FIG. 15 is a cross sectional view as seen in the direction of arrow B in FIG. 14 of a semiconductor integrated circuit device in the Embodiment 1 according to the present invention;

FIG. 16 is a cross sectional view as seen in the direction of arrow A in FIG. 14 in a semiconductor integrated circuit device in the Embodiment 1 according to the present invention;

FIG. 17 is a cross sectional view illustrating a trace of a bonding tool upon forming a standard S-shaped lead in a semiconductor integrated circuit device in the Embodiment 1 according to the present invention;

FIG. 18 is a cross sectional view illustrating a trace of a bonding tool upon forming a planar S-shaped lead in a semiconductor integrated circuit device in the Embodiment 1 according to the present invention;

FIG. 19 is a plan view for explaining a notch lead and a beam lead of a semiconductor integrated circuit device in the Embodiment 1 according to the present invention;

FIG. 20 is a plan view illustrating a notch lead at the portion A in FIG. 19 of a semiconductor integrated circuit device in the Embodiment 1 according to the present invention;

FIG. 21 is a plan view illustrating a beam lead of a semiconductor integrated circuit device in the Embodiment 1 according to the present invention;

FIG. 22 is a cross sectional view illustrating a lead bonding portion of a semiconductor integrated circuit device in the Embodiment 1 according to the present invention;

FIG. 23 is a plan view illustrating a lead bonding portion of a semiconductor integrated circuit device in the Embodiment 1 according to the present invention;

FIG. 24 is a cross sectional view illustrating, in an enlarged scale, a landing position of a tool in the portion A in FIG. 22, of a semiconductor integrated circuit device in the Embodiment 1 according to the present invention;

FIG. 25 is a cross sectional view illustrating a bonding portion improved for the size of a passivation opening, of a semiconductor integrated circuit device in the Embodiment 1 according to the present invention;

FIG. 26 is a plan view illustrating a bonding portion for leads extending in both directions of a semiconductor integrated circuit device in the Embodiment 1 according to the present invention;

FIG. 27 is a plan view illustrating standard anchor wirings, of a semiconductor integrated circuit device in the Embodiment 1 according to the present invention;

FIG. 28 is a plan view illustrating improved anchor wirings, of a semiconductor integrated circuit device in the Embodiment 1 according to the present invention;

FIG. 29 is a perspective view illustrating a structure of a standard elastomer, of a semiconductor integrated circuit device in the Embodiment 1 according to the present invention;

FIG. 30 is a perspective view illustrating a state of appending a semiconductor chip at a standard elastomer, of a semiconductor integrated circuit device in the Embodiment 1 according to the present invention;

FIG. 31 is a perspective view illustrating a structure of a wide elastomer, of a semiconductor integrated circuit device in the Embodiment 1 according to the present invention;

FIG. 32 is a perspective view illustrating a state of appending a semiconductor chip at a wide elastomer, of a semiconductor integrated circuit device in the Embodiment 1 according to the present invention;

FIG. 33 is a cross sectional view illustrating a state of appending a semiconductor chip at a wide elastomer, of a semiconductor integrated circuit device in the Embodiment 1 according to the present invention;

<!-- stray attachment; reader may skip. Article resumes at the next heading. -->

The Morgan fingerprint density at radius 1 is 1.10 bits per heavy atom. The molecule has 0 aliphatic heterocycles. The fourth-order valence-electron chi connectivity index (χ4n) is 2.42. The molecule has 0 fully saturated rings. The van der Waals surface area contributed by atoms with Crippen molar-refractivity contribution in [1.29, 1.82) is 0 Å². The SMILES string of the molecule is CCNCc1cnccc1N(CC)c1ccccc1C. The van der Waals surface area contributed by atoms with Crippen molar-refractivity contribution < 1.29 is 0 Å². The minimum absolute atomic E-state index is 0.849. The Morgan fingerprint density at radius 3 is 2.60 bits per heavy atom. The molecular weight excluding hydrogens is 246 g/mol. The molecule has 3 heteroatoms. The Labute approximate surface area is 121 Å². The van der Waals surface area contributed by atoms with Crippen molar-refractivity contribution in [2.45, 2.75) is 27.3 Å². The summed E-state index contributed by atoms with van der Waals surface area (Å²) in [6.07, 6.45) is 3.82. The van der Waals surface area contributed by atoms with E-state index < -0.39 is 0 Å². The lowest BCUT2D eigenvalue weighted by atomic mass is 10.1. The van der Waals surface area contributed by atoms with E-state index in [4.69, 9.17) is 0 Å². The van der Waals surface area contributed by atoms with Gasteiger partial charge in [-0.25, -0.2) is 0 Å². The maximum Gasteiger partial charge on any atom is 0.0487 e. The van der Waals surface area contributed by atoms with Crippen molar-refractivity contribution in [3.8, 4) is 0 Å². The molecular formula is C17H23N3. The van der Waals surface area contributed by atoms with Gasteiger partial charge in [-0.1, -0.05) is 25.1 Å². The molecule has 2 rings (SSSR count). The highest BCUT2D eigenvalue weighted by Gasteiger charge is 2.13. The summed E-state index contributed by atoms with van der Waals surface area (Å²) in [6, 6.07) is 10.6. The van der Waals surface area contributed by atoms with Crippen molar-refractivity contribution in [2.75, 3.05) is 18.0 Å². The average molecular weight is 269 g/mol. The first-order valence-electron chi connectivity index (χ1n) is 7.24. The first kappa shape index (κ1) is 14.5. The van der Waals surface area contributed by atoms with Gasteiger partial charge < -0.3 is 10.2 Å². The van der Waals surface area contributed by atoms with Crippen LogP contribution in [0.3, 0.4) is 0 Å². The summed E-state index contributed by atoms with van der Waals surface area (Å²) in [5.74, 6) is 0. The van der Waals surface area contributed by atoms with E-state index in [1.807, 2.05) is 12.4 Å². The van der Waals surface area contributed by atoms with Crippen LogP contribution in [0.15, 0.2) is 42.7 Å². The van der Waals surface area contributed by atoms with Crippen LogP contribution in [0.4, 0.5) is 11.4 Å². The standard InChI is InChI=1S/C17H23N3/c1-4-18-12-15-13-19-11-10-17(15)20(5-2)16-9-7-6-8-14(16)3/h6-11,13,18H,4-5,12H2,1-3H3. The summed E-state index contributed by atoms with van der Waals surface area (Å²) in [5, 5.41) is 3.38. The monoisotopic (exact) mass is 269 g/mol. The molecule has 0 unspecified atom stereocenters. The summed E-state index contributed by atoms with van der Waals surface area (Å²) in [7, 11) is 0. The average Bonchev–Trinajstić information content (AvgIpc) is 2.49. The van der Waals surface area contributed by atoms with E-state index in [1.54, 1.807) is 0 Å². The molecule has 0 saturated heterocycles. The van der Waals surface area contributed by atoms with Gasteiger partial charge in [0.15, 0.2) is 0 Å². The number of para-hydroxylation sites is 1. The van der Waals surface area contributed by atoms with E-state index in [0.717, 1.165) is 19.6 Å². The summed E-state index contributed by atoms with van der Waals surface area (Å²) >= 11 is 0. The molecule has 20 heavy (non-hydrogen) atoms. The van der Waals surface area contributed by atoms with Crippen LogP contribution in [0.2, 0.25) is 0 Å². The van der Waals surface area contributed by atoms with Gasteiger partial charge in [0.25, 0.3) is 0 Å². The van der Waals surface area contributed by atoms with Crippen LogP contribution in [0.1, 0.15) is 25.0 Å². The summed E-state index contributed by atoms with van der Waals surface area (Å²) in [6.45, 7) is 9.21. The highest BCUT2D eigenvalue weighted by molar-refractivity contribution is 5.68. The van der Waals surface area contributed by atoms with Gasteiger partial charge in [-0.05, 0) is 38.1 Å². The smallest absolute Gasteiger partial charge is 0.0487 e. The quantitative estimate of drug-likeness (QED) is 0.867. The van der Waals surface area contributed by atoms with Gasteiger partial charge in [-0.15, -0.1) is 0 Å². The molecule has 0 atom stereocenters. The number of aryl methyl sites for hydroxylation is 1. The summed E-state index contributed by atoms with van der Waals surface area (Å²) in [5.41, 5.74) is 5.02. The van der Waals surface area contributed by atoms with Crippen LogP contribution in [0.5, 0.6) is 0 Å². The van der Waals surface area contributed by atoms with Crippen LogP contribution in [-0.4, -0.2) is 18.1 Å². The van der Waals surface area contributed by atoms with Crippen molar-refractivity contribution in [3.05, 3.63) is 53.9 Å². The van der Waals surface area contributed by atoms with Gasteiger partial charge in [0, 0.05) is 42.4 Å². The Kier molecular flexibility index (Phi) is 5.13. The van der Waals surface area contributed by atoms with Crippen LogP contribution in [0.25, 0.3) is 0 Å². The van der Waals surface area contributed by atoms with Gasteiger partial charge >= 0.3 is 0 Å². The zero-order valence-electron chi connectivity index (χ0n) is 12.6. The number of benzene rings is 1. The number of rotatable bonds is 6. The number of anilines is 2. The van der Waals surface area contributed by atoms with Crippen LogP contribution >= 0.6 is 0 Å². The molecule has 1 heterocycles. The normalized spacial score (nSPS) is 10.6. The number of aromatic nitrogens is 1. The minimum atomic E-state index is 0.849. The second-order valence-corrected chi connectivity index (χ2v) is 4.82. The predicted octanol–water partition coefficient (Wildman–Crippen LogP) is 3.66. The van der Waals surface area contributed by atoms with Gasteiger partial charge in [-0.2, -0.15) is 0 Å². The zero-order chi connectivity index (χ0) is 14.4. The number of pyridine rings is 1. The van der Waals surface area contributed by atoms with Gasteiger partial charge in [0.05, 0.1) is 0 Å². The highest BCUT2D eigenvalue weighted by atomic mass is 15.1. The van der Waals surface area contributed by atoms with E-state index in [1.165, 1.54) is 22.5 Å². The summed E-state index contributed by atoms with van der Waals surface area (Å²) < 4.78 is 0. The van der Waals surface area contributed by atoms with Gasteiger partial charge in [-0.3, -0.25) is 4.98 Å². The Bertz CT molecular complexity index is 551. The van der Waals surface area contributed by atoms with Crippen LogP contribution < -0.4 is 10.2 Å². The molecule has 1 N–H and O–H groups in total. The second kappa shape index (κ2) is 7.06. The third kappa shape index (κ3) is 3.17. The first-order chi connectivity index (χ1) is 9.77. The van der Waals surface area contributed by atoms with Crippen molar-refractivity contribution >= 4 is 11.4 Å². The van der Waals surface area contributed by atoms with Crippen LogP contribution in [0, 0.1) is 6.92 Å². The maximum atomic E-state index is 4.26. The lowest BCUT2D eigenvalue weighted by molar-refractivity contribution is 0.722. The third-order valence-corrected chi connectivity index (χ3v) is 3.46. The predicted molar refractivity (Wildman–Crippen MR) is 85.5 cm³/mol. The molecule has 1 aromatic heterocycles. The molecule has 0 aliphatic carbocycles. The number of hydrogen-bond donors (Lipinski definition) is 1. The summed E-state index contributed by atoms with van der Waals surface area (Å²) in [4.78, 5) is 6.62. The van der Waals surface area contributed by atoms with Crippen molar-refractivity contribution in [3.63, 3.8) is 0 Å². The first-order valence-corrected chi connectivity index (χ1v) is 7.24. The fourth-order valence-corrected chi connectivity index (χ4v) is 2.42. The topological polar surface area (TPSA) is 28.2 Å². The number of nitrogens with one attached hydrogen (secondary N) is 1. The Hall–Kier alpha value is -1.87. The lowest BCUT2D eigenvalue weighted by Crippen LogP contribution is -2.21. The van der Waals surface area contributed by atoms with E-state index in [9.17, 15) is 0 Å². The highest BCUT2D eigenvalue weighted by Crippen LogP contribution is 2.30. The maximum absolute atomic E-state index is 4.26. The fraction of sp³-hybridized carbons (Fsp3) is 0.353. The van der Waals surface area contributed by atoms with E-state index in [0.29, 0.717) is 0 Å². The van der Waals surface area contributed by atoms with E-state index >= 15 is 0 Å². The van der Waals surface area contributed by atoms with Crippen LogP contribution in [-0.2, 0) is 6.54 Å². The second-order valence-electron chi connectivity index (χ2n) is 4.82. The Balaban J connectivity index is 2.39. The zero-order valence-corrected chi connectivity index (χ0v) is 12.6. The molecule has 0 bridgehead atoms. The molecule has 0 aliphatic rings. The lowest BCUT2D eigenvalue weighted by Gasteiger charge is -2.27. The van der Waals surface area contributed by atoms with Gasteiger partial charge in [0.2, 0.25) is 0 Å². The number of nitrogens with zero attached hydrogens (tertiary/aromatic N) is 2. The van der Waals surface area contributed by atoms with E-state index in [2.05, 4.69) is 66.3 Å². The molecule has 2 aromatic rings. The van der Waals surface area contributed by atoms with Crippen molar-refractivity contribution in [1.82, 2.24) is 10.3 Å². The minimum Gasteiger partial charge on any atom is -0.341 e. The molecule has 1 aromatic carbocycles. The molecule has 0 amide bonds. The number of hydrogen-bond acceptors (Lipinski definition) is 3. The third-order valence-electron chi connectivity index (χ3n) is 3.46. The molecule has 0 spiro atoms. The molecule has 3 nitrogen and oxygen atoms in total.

FIG. 34 is a perspective view illustrating a structure of the standard elastomer after appending a semiconductor chip, of a semiconductor integrated circuit device in the Embodiment 1 according to the present invention;

FIG. 35 is a cross sectional view illustrating a structure of a standard elastomer after appending the semiconductor chip, of a semiconductor integrated circuit device in the Embodiment 1 according to the present invention;

FIG. 36 is a perspective view illustrating a structure of a wide elastomer after appending the semiconductor chip, of a semiconductor integrated circuit device in the Embodiment 1 according to the present invention;

FIG. 37 is a cross sectional view illustrating a structure of a wide elastomer after appending the semiconductor chip, of a semiconductor integrated circuit device in the Embodiment 1 according to the present invention;

FIG. 38 is a cross sectional view illustrating a concept of metal mask printing, of a semiconductor integrated circuit device in the Embodiment 1 according to the present invention;

FIG. 39 is a plan view illustrating a metal mask of a standard elastomer, of a semiconductor integrated circuit device in the Embodiment 1 according to the present invention;

FIG. 40 is a plan view illustrating a metal mask of a wide elastomer, of a semiconductor integrated circuit device in the Embodiment 1 according to the present invention;

FIG. 41 is a plan view illustrating a printed shape for a plurality of suspended wide elastomers, of a semiconductor integrated circuit device in the Embodiment 1 according to the present invention;

FIG. 42 is a plan view illustrating a potting position for groove-fillage of a wide elastomer, of a semiconductor integrated circuit device in the Embodiment 1 according to the present invention;

FIG. 43 is a cross sectional view illustrating a bonding portion by a standard lead bonding, of a semiconductor integrated circuit device in the Embodiment 1 according to the present invention;

FIG. 44 is a cross sectional view illustrating a bonding portion by using stud bumps, of a semiconductor integrated circuit device in the Embodiment 1 according to the present invention;